As we are ushered into the black box theatre, we hear the gurgling sounds of a baby and a mother cooing. We catch snatches of a playful, original music composition by Juan Vaccaneo. We are about to celebrate a time of great exhilaration and joy.
First Time Mother/Madre Primeriza, written, directed and enacted by Argentine Mariel Rosciano, is a perfect finale for Teatro de la Luna’s 15th International Festival of Hispanic Theater. It’s an experimental, brave piece. It’s a play about the experience of learning a new role– that of motherhood. It’s about natural childbirth that touches on something universal. It’s about creation and pain.
When the lights come up, Mariel Rosciano, as the character Laura is spot-lit on her back, impaled in the birthing position, with knees flexed, legs held up, balanced precariously on a stool. Her head is covered with a plastic hospital cap. Laura, the first-time mother, is on a delivery table yelling that she does not want epidural drugs. She wants to feel everything naturally. Abruptly, lights are brought up to full and Laura stares at us and asks: “What’s wrong with us women to say that labor and delivery is the most wonderful thing in the world?”
Then just as dramatically, lights dim to blackout. In a voice-over, we hear Ricardo, the husband’s anticlimactic point-of-view: “You have no idea what this experience is like…I saw everything….Simply amazing!….I do not remember anything because I fainted!” It’s the first big laugh line in an episodic theatrical piece, filled with laughter, that alternates between lights up on Rosciano’s depictions of six different characters, six perspectives, contrasted with a husband’s recorded voiceovers.
Through Rosciano’s amazing quick-time wig-and-dress changes (costume design by Luciana Gonzalez), and shape-shifting impersonations, the episodic structure of this one-act play explores the problems of a 21st century woman as a wife, homemaker and mother.
As a performer, Mariel Rosciano is a powerhouse of delightful, spontaneous craziness. Her rapid-paced, needling routines are thrilling. She takes risks in presenting the reality of natural childbirth and breast feeding that deflate their cult-like status in recent decades. As for childbirth, let’s face it. Giving birth can be painful. If you deny reality, will it go away? No. But pre-natal courses train women to manage the pain by panting and pushing through the contractions. The theory is that drugs can be avoided by timing deep breathing, that supplies more oxygen to the body, with the contractions. In less clinical terms, Rosciano shows us in a hilarious, virtuosic scene how giving birth to a child transforms a woman’s life.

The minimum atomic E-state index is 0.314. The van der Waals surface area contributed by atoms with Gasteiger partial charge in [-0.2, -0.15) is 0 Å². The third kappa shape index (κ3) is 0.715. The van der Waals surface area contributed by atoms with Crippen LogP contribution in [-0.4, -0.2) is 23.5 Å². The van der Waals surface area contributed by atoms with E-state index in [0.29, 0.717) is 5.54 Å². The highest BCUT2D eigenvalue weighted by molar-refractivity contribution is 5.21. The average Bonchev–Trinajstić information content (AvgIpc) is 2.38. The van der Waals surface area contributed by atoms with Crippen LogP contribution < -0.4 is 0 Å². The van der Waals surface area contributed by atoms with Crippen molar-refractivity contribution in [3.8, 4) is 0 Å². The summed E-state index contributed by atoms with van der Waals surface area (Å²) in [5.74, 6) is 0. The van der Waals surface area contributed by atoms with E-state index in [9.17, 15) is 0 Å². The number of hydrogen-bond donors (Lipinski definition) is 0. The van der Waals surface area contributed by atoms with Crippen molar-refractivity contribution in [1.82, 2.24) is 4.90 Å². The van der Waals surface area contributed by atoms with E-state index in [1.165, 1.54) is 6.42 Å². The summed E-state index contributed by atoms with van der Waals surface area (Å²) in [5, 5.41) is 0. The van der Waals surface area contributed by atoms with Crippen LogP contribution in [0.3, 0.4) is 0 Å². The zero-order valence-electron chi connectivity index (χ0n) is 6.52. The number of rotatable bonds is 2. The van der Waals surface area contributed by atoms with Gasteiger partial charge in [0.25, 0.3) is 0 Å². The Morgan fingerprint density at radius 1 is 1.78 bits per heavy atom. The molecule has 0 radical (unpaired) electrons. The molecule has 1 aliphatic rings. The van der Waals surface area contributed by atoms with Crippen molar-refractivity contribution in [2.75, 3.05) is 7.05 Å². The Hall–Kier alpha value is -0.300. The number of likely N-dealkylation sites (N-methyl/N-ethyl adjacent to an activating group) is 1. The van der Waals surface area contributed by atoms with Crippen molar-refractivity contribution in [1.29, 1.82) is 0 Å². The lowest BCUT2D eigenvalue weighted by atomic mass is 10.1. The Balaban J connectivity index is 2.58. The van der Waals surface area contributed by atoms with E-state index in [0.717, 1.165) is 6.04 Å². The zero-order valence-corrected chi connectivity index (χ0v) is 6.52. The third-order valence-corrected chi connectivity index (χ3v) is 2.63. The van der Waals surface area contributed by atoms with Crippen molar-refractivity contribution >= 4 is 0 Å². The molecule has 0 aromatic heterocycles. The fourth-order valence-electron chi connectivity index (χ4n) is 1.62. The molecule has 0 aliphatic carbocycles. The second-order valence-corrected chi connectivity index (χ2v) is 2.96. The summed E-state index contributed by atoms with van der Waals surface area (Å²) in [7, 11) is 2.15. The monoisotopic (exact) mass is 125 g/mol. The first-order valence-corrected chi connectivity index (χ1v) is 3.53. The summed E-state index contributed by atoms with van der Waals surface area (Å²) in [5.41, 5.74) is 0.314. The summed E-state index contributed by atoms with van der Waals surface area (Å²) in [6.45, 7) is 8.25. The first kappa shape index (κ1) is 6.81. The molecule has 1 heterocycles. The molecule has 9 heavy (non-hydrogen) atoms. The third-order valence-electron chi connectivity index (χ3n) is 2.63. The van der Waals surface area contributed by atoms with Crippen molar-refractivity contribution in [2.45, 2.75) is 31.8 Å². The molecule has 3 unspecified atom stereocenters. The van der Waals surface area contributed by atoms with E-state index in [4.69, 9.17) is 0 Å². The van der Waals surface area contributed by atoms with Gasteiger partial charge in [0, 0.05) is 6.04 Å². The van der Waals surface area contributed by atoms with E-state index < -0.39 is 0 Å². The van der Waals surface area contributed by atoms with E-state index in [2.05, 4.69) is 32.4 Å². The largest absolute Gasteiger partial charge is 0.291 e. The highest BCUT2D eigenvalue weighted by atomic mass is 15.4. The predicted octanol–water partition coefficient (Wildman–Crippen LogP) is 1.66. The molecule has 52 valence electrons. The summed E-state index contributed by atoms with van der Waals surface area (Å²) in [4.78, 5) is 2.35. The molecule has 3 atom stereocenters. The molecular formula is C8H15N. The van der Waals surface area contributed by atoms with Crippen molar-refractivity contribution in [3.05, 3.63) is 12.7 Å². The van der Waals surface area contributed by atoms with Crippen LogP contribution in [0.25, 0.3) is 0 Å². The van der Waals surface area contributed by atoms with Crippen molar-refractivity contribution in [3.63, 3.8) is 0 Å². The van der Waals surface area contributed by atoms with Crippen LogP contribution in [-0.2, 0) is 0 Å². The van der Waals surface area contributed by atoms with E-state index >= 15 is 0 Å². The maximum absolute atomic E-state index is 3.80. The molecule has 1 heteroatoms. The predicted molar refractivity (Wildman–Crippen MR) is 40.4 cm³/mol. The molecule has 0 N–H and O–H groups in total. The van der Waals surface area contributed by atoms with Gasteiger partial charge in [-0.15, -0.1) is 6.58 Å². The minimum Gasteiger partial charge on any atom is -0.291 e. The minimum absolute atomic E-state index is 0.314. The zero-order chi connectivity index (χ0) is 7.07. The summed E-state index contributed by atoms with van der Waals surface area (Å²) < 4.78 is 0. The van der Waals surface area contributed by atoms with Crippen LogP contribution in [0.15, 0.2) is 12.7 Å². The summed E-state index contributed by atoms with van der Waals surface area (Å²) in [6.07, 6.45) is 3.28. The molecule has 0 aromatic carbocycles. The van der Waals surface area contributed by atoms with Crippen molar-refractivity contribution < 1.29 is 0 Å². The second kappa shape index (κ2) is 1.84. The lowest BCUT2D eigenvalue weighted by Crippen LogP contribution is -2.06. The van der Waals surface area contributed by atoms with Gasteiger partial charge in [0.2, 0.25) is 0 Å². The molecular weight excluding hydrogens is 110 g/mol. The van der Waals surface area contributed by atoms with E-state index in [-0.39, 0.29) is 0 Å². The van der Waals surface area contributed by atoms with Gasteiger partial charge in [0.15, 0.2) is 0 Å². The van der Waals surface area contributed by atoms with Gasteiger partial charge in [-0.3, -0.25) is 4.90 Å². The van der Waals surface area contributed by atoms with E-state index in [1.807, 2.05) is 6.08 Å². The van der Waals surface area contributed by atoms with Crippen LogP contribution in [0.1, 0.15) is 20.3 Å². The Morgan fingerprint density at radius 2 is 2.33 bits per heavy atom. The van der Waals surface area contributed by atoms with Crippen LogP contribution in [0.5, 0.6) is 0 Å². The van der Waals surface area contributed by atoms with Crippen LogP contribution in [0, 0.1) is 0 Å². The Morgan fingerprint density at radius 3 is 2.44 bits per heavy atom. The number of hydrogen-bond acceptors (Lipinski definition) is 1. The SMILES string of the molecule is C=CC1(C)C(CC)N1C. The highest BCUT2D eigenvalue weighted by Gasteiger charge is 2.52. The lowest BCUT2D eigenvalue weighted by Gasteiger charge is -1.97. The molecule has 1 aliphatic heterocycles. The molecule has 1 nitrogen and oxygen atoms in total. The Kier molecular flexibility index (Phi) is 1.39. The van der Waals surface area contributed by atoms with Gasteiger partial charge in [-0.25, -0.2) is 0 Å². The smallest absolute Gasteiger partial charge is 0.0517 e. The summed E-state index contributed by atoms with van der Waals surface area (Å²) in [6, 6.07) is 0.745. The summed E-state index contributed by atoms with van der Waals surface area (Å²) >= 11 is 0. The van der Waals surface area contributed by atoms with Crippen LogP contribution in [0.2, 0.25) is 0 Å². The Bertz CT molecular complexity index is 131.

This production that was three years in the making, confronts the problems career women face in trying to balance it all. One of the best lines in the show comes when Laura tells us her hormones have calmed down and her life has returned to “normal.” “It is then when you understand why no woman tells you how painful labor is, because what comes after that is much worse.”
Breast-feeding, although good for the baby and mom, is not always the easiest. Furthermore, although not every woman goes through it, there’s the possibility of post-partum depression. Then there’s the challenge of enduring the endless advice, from well-meaning friends, grandmothers, mothers, and mothers-in-law, about becoming the “perfect mother.”
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There are the social pressures to raise a “Baby Einstein,” by exposing the child to genius training. Then Laura tells us how movie star Angelina Jolie, who is an intimidating example of the perfect career woman, embraces motherhood. Jolie made famous, “Shantala,” a stimulating baby massage technique. Rosciano uses a rag doll, like a puppet, to demonstrate an exercise that’s supposed to help bonding between mother and infant.
But other than self-help, what kind of aid is available after the babe is born and mom has to go back to her professional career? Grandmothers today no longer are live-ins. They are “fashionable,” have lives of their own and only drop in now and then. And Roscario switches wigs from gray to platinum, to show us different perspectives from previous generations. Grannie, for instance, in a grotesque depiction by Roscario, comes out in bushy, white wig, bringing a gift of elasticized underwear to hide Laura’s spare-tire, post-natal waistline.
First Time Mother (Madre Primeriza)
Closes November 17, 2012
Gunston Arts Center – Theatre 2
2700 South Lang St.
Arlington, VA 22206
1 hour, 30 minutes with no intermission
Tickets: $30 – $35
Details and tickets
If there is a drawback to this delightful pursuit, it is in the way Ricardo, the husband is portrayed. In my experience, modern males today are more than willing to don an apron or change a diaper. In this play, Ricardo, the husband and new father, is a bit of an insensitive cad.
Kudos to sound design by Jose Mediavilla and production coordination by Rosciano’s younger sister, M. Emilia Rosciano for smooth lighting, scene and sound coordination.
Why is this international festival so important? These performing artists from South America take such artistic chances. Life in the theater is a continuous learning experience. And First Time Mother/Madre Primeriza fits Teatro de la Luna’s theme for their 15th season: A Full Moon of Theatre, that continues in January with a Children’s Theater Festival/Festival de Teatro para Ninos, Saturday, January 19, 2013 at the Rosslyn Spectrum Theater.
Performed in Spanish with English translation by the Gazpatxo Company
First Time Mother (Madre Primeriza). Written, directed and acted by Mariel Rosciano . Produced by Gazpatxo Productions/GazpatxoProducciones from Buenos Aires, Argentina for Teatro de la Luna’s 15th International Festival of Hispanic Theater . Reviewed by Rosalind Lacy